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anonymous

  • one year ago

Evaluate : 3!/2 - 4!/3 + 5!/4 - 6!/5 + .... + 2013!/2014 - 2014!/2013

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  1. Empty
    • one year ago
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    Shouldn't the second to last term really be 2013!/2012 ?

  2. anonymous
    • one year ago
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    Oopsss..sorry i was typo there. Yeah the second last should be 2013!/2012

  3. Empty
    • one year ago
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    Fun problem I'll say that! I don't know where to begin hmm...

  4. Loser66
    • one year ago
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    Another approaching \(a_1= \dfrac{3!}{2}\\a_3=\dfrac{5!}{4}\\a_5=\dfrac{7!}{6}\\--------\) while \(a_2= -\dfrac{4!}{3}\\a_4=-\dfrac{6!}{5}\\a_6=-\dfrac{8!}{7}---------\)

  5. Loser66
    • one year ago
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    So our sequence is \(a_n= (-1)^{n+1}\dfrac{(n+2)!}{n+1}\)

  6. Loser66
    • one year ago
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    I give up!! hehehe.. it's above my head!!

  7. Empty
    • one year ago
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    What you deleted everything AND gave up?!

  8. Empty
    • one year ago
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    Damn it

  9. Empty
    • one year ago
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    @Loser66 http://www.brainyquote.com/quotes/quotes/a/alberteins109012.html

  10. anonymous
    • one year ago
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    hey! what do you need help with?

  11. anonymous
    • one year ago
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    need a way and solution :)

  12. anonymous
    • one year ago
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    Isn't that \[(-1)^{n+1} (n!+(n+1)!)\]

  13. anonymous
    • one year ago
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    Telescopes quite nicely

  14. anonymous
    • one year ago
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    right :)

  15. anonymous
    • one year ago
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    So what's next @mukushla ?

  16. ganeshie8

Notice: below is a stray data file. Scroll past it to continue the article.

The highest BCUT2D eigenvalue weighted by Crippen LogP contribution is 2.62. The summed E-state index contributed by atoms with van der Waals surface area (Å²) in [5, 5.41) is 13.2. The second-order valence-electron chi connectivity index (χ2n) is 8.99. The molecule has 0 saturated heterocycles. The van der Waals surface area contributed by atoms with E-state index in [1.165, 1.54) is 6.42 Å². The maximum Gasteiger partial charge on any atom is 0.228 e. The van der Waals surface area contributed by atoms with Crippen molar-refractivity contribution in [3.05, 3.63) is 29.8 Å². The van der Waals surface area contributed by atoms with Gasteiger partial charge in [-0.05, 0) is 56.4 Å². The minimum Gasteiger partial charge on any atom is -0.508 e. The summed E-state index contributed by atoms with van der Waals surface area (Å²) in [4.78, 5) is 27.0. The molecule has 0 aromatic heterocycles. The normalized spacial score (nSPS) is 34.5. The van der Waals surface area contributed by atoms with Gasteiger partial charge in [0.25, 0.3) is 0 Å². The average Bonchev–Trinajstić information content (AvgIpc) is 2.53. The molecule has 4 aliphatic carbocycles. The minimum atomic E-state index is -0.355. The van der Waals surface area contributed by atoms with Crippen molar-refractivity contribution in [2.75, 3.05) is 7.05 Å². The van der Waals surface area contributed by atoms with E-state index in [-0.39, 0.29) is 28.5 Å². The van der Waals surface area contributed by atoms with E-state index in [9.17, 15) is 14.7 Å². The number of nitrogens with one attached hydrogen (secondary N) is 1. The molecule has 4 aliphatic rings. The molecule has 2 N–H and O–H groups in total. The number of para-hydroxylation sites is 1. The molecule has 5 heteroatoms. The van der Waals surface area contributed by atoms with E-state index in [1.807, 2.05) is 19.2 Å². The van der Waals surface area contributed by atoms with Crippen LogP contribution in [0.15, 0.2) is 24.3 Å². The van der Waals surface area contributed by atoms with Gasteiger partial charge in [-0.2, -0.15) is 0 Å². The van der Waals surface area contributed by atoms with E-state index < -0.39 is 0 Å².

• one year ago
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    do you see see how \(\dfrac{(n+2)!}{n+1} \) simplifies to \(n! + (n+1)!\) ?

  17. anonymous
    • one year ago
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    (n+1)!/n = (n+1)n(n-1)!/n = (n+1)(n-1)! hmmm...

  18. ganeshie8
    • one year ago
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    \[\begin{align}\dfrac{(n+2)!}{n+1} &= \dfrac{(n+2)(n+1)n!}{n+1} \\~\\ &= (n+2)n! = (\color{blue}{n+1}+1)n!\\~\\ & = (n+1)n! + n! \\~\\ &= (n+1)!+n!\end{align}\]

  19. anonymous
    • one year ago
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    ah yes i see now :) sorry i look n+1 but should be n+2. Whats next ?

  20. ganeshie8
    • one year ago
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    familiar with sigma notation ? \(\sum\)

  21. ganeshie8
    • one year ago
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    the given sum is same as : \[ [(1+1)!+1!] - [(2+1)!+2!] + [(3+1)!+3!] -\cdots -[(2012+1)!+2012!] \]

  22. Loser66
    • one year ago
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    Wooooooooooooooah!! it is nice.

  23. ganeshie8
    • one year ago
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    or \[ [2!+1!] - [3!+2!] + [4!+3!] -\cdots -[2013!+2012!] \]

  24. ganeshie8
    • one year ago
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    please medal loser/mukushla, not meh

  25. Loser66
    • one year ago
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    You work, why medal me?

  26. anonymous
    • one year ago
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    Looks the series is nice but not sure which numbers can be cancels ?

  27. ganeshie8
    • one year ago
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    i didnt use my brain, i just used ur work for general term and mukushla's idea of telescoping

  28. Loser66
    • one year ago
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    |dw:1439641996688:dw|

  29. anonymous
    • one year ago
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    1! - 2012! as finally ?

  30. ganeshie8
    • one year ago
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    \[ [2!+1!] - [3!+2!] + [4!+3!] -\cdots -[2013!+2012!] \] Let me break it like below : \[ \begin{align} &[2!+1!]\\~\\ & - [3!+2!] \\~\\ &+ [4!+3!] \\~\\ &-\cdots \\~\\ &-[2013!+2012!] \end{align}\]

  31. ganeshie8
    • one year ago
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    1! - 2012! is wrong, try again

  32. anonymous
    • one year ago
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    Ah looks diagonal numbers can be cancels. The rest is 1! - 2013! Hehe, thanks @ganeshie8 for ur leader

  33. ganeshie8
    • one year ago
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    np :)

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